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Offline airman00Topic starter

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Re: Track a person
« Reply #7 on: August 13, 2007, 05:29:24 AM »
Hey admin,
I was reading your tutorial about the $50 Robot with Sharp IR and I was wondering if that robot can follow people around like it followed the block.
The robot was scanning for where there is an object and going to it. That is exactly what I need... BUT I think that once I'm in a room with a lot of obstacles the robot will no longer follow me around and instead go to the nearest object. What if I use the IR scanner and the tracker?
I'm not sure if that will be better because I see so much things that could go wrong with it. What do you think? Stick with buying the trackers or switch to IR????
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Re: Track a person
« Reply #8 on: August 13, 2007, 06:43:34 AM »
Hmmm well even if you have the trackers working perfectly, you still need sensors to detect objects in the way. (the best signal might lead your robot through a wall)

My Sharp IR scanner alone will not work, as it only generates a map of objects in front of it - it cannot identify those objects. I think if you combine both it will work. You will need to do a simple triangulation algorithm as a comparison alone wont work. Its just highschool trig, nothing hard.


Another option:
The method I think is best is to get a CMUcam or AVRcam, tell it to track the color red, and you should wear a bright red shirt. Ive done this before and it works. You can combine that with a sharp IR to verify range from target.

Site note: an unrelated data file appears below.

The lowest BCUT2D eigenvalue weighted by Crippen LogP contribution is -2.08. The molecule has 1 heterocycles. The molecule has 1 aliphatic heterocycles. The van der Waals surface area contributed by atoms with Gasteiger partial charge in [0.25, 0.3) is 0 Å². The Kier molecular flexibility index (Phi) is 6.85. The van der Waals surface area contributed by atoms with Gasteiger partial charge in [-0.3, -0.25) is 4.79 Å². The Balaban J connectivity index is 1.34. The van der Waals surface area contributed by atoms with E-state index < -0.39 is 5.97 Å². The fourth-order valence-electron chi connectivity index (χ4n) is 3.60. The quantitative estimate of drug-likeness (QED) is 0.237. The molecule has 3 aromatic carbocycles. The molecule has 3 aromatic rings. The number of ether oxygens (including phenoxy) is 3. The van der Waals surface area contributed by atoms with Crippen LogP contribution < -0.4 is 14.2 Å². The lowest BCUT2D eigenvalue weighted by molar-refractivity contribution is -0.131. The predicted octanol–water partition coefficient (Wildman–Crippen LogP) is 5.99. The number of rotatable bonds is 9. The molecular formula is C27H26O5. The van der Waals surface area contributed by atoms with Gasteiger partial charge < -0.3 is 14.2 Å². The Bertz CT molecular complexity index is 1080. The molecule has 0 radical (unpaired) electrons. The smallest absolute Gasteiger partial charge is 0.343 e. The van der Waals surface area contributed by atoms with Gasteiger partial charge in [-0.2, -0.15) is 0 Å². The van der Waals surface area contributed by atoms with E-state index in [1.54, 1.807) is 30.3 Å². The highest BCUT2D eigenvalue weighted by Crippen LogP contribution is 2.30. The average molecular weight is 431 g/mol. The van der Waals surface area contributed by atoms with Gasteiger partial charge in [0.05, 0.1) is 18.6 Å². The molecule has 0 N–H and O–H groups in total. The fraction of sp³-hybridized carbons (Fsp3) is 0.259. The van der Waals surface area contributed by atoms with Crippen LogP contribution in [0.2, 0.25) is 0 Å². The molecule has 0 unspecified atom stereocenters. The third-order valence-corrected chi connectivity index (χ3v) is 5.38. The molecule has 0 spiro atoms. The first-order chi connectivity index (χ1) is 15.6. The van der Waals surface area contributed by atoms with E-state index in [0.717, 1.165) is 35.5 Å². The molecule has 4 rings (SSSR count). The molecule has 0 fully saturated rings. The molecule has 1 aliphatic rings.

Offline Ro-Bot-X

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Re: Track a person
« Reply #9 on: August 13, 2007, 01:54:56 PM »
You might use an Eltec PIR sensor mounted above the Sharp sensor like in Admin's Sharp IR scaner. The PIR sensor detects heat surces like humans and animals and fire. The Sharp sensor will give you the distance to the object and the PIR sensor will let you know if it is an object or a human.

Edit: I am also working (verrrrry slowwwwly) on a robot somewhat like your butler, and I am using a webcam mounted on a pan/tilt head, together with an Eltec sensor and an Ultrasonic sensor. The US sensor will let me know the distance to the object so the arm can grab the object if it is in the right range. The Eltec sensor comes in handy when the robot wants to shake hands with a human for instance or hand him an object.
« Last Edit: August 13, 2007, 02:01:13 PM by Ro-Bot-X »
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Offline airman00Topic starter

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Re: Track a person
« Reply #10 on: August 13, 2007, 02:41:26 PM »
I like the PIR idea.

BUT I need the robot to find me. Can I use two of them and compare them to see exactly where I am?
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Offline Soeren

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Re: Track a person
« Reply #11 on: August 13, 2007, 03:07:29 PM »
Hi,

Perhaps you can get three of them and triangulate the signals?
Why three ? For triangulation, only one transmitter and, at most 2 receivers should be used (and 1 rx should be plenty if used correctly).
Regards,
Søren

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Offline dunk

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Re: Track a person
« Reply #12 on: August 13, 2007, 04:19:48 PM »
this is all very off topic but...
Quote
Why three ? For triangulation, only one transmitter and, at most 2 receivers should be used (and 1 rx should be plenty if used correctly).